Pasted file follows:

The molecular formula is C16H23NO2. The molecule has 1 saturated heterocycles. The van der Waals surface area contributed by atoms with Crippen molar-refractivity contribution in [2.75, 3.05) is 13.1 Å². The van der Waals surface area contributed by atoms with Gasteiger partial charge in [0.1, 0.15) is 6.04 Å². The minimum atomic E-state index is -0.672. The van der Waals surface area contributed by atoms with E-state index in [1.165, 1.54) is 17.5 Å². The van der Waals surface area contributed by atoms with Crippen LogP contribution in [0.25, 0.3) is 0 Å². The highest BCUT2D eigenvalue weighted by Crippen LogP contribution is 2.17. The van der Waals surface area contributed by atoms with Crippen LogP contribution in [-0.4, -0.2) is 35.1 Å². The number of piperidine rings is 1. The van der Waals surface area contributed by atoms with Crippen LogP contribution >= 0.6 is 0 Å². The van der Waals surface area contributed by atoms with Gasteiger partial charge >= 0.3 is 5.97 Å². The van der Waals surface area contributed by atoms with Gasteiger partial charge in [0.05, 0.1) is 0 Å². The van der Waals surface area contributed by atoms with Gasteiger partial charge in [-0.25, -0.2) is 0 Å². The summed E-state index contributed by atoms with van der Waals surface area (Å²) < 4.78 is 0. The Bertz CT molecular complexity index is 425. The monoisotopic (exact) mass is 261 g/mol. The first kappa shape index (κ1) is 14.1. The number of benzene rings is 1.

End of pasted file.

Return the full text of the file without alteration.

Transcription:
The molecular formula is C16H23NO2. The molecule has 1 saturated heterocycles. The van der Waals surface area contributed by atoms with Crippen molar-refractivity contribution in [2.75, 3.05) is 13.1 Å². The van der Waals surface area contributed by atoms with Gasteiger partial charge in [0.1, 0.15) is 6.04 Å². The minimum atomic E-state index is -0.672. The van der Waals surface area contributed by atoms with E-state index in [1.165, 1.54) is 17.5 Å². The van der Waals surface area contributed by atoms with Crippen LogP contribution in [0.25, 0.3) is 0 Å². The highest BCUT2D eigenvalue weighted by Crippen LogP contribution is 2.17. The van der Waals surface area contributed by atoms with Crippen LogP contribution in [-0.4, -0.2) is 35.1 Å². The number of piperidine rings is 1. The van der Waals surface area contributed by atoms with Crippen LogP contribution >= 0.6 is 0 Å². The van der Waals surface area contributed by atoms with Gasteiger partial charge >= 0.3 is 5.97 Å². The van der Waals surface area contributed by atoms with Gasteiger partial charge in [0.05, 0.1) is 0 Å². The van der Waals surface area contributed by atoms with Gasteiger partial charge in [-0.25, -0.2) is 0 Å². The summed E-state index contributed by atoms with van der Waals surface area (Å²) < 4.78 is 0. The Bertz CT molecular complexity index is 425. The monoisotopic (exact) mass is 261 g/mol. The first kappa shape index (κ1) is 14.1. The number of benzene rings is 1.